We don't know how much current that circuit needs so you should start at 1 mA and increase it
incrementally until it detects the closed switch.
You shouldn't need to go below 1k.

You need to find out the polarity across the reed switch before you remove it.
This can be done by removing it from the magnet, causing it to open up.
Then put a meter across it to find out WHICH end is POSITIVE.
You can't do this if both pads are shorted by the relay, so either remove the magnet or remove
the relay and find out which pad is more positive.
Call that PAD1.
Call the less positive pad PAD2.
Then the wiring we discussed should work.
If you fail to ascertain polarity first and connect the transistor backwards it won't work.
Another solution would be a small 5V relay but then you would need to run the relay input wires to
the arduino and the relay would need 5V power so that might be more work.

The collector on that opto can take 70v 50mA

Where does it say that ?
There is absolutely NO connection between the 70V and the 50mA, because the 70V is when it is
OFF and the 50mA is when it is ON. Your statement makes as much sense as saying "sunglasses
work best at night "

You need to learn more about electronics before you start making assumptions based on what you
see on a datasheet.
If you looked at the collector power dissipation it is 150mw , or 0.150W.
If you divide that by the collector max current of 50mA(0.050A) you get 3V, NOT 70v !.
The 70V is the max collector-emitter voltage, which is the voltage when the transistor is OFF.
Obviously, when the transistor turns ON, the collector and emitter are SHORTED so there is no
way there is going to be 70V across the collector emitter with 50mA going through it.
(because that would be 4.9W not 150mW !)
It could be 70V when there is NO current going through it.(but that would only occur if you
were operating at maximum operating voltage, which, simply put , would be stupid)
P = IV
0.150W = 0.050A
V => V = 0.150W/0.050A
V = 3V (max collector-emitter voltage drop when On)

The dead giveaway that you have no electronics training is that you suggested operating the
optocoupler at maximum operating current using an 82 ohm resistor.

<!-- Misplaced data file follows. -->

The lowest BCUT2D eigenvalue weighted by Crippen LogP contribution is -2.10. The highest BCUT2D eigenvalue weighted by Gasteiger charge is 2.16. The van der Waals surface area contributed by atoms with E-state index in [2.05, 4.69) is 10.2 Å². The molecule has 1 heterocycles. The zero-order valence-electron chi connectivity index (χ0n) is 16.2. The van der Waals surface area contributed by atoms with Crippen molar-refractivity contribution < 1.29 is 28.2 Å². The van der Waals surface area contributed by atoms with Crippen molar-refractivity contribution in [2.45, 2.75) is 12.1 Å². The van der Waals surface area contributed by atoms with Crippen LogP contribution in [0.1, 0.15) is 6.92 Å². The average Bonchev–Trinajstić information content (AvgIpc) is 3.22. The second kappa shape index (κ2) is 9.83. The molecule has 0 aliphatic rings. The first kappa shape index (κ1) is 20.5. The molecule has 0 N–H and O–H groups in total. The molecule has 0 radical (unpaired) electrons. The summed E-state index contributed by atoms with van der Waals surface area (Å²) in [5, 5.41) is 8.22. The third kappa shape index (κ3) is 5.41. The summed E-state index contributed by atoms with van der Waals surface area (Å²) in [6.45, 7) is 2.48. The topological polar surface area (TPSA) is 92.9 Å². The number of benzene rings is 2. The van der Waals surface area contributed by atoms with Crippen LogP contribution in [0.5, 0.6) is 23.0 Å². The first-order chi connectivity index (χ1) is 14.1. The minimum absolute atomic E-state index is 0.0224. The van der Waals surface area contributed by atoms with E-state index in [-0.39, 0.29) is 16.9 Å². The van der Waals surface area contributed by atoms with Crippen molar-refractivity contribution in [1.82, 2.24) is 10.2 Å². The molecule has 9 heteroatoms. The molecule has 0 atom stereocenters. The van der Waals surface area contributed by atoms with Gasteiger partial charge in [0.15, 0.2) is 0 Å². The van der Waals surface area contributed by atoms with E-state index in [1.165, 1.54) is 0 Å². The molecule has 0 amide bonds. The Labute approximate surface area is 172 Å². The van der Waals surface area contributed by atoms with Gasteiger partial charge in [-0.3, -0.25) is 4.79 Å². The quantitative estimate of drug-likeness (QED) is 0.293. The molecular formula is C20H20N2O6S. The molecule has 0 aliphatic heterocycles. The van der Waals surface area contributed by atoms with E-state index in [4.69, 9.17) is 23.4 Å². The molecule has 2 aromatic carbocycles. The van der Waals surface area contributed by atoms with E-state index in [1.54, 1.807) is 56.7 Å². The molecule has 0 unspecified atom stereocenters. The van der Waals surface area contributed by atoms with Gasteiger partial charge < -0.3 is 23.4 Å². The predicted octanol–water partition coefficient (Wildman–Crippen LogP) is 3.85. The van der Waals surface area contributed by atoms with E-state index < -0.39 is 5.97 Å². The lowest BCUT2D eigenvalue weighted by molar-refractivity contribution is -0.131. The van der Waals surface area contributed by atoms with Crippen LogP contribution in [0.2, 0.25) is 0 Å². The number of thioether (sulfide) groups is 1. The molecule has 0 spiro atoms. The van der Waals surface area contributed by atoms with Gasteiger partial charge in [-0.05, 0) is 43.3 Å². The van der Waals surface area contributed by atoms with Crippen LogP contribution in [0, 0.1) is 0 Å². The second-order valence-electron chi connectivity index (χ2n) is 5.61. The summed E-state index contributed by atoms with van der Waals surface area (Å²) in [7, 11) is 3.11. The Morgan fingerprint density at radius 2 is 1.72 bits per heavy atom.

You might as well scream "I HAVE NO F*CKING IDEA WHAT I'M DOING !"
Start by studying Ohm's Law, then learn to read ALL of the datasheet, instead of just one or
two things in it.

Aha, I was wondering what kind of current that opto needed.
Usually with LEDs they clearly state prefered operating current.
With a 82 ohm resistor it would drop it to 40mA or something,
but if you say prefered current is 10mA then 220ohm makes more sense indeed.
I'll determine which end is positive and then put a resistor on that side.
Unfortunately my current sensing multimeter has broken down, and I only have a dinky backup one.
Luckily I do have a whole slew of common resistors to try, Is there a safe bet value I could start with?

Actually, forget it, no need to get so freaking hostile, bud.
I'm just here trying to learn by doing, because I don't have the time to pick it up as a profession.
If I had a degree in electronics of any kind, I wouldn't be here being screamed at by you.
So if you have a problem helping a hobbyist beginner, just sod off?

I didn't scream at you , 'bud'.
You asked questions , which I answered.
It was only when you started making statements
that were totally wrong that I corrected you,
(which, I am obligated to do).
If you don't want embarass yourself don't
make ignorant statements after briefly
glancing at a datasheet.
You could have have simply asked :
"what does the 70V and 50mA mean ?"
But no, you saw some numbers and jumped to
conclusions. If you post nonsense on the forum